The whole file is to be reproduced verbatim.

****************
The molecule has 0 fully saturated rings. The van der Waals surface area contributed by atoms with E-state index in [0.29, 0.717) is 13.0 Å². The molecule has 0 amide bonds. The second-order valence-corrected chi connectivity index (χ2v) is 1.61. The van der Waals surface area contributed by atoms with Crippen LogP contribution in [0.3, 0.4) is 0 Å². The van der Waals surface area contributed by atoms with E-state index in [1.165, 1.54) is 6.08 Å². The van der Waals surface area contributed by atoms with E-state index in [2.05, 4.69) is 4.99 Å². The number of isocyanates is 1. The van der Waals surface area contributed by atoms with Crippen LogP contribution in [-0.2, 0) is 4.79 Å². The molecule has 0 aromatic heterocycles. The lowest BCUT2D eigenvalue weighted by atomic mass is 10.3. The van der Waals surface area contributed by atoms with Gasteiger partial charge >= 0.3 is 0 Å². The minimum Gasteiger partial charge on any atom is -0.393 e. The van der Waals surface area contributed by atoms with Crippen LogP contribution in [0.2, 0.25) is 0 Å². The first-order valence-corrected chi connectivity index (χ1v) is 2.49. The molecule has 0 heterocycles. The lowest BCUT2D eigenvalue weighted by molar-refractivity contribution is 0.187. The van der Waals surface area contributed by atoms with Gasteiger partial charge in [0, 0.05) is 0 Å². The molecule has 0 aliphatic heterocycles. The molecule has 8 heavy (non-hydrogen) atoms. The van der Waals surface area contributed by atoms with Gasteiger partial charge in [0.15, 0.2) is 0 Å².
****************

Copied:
The molecule has 0 fully saturated rings. The van der Waals surface area contributed by atoms with E-state index in [0.29, 0.717) is 13.0 Å². The molecule has 0 amide bonds. The second-order valence-corrected chi connectivity index (χ2v) is 1.61. The van der Waals surface area contributed by atoms with Crippen LogP contribution in [0.3, 0.4) is 0 Å². The van der Waals surface area contributed by atoms with E-state index in [1.165, 1.54) is 6.08 Å². The van der Waals surface area contributed by atoms with E-state index in [2.05, 4.69) is 4.99 Å². The number of isocyanates is 1. The van der Waals surface area contributed by atoms with Crippen LogP contribution in [-0.2, 0) is 4.79 Å². The molecule has 0 aromatic heterocycles. The lowest BCUT2D eigenvalue weighted by atomic mass is 10.3. The van der Waals surface area contributed by atoms with Gasteiger partial charge >= 0.3 is 0 Å². The minimum Gasteiger partial charge on any atom is -0.393 e. The van der Waals surface area contributed by atoms with Crippen LogP contribution in [0.2, 0.25) is 0 Å². The first-order valence-corrected chi connectivity index (χ1v) is 2.49. The molecule has 0 heterocycles. The lowest BCUT2D eigenvalue weighted by molar-refractivity contribution is 0.187. The van der Waals surface area contributed by atoms with Gasteiger partial charge in [0, 0.05) is 0 Å². The molecule has 0 aliphatic heterocycles. The molecule has 8 heavy (non-hydrogen) atoms. The van der Waals surface area contributed by atoms with Gasteiger partial charge in [0.15, 0.2) is 0 Å².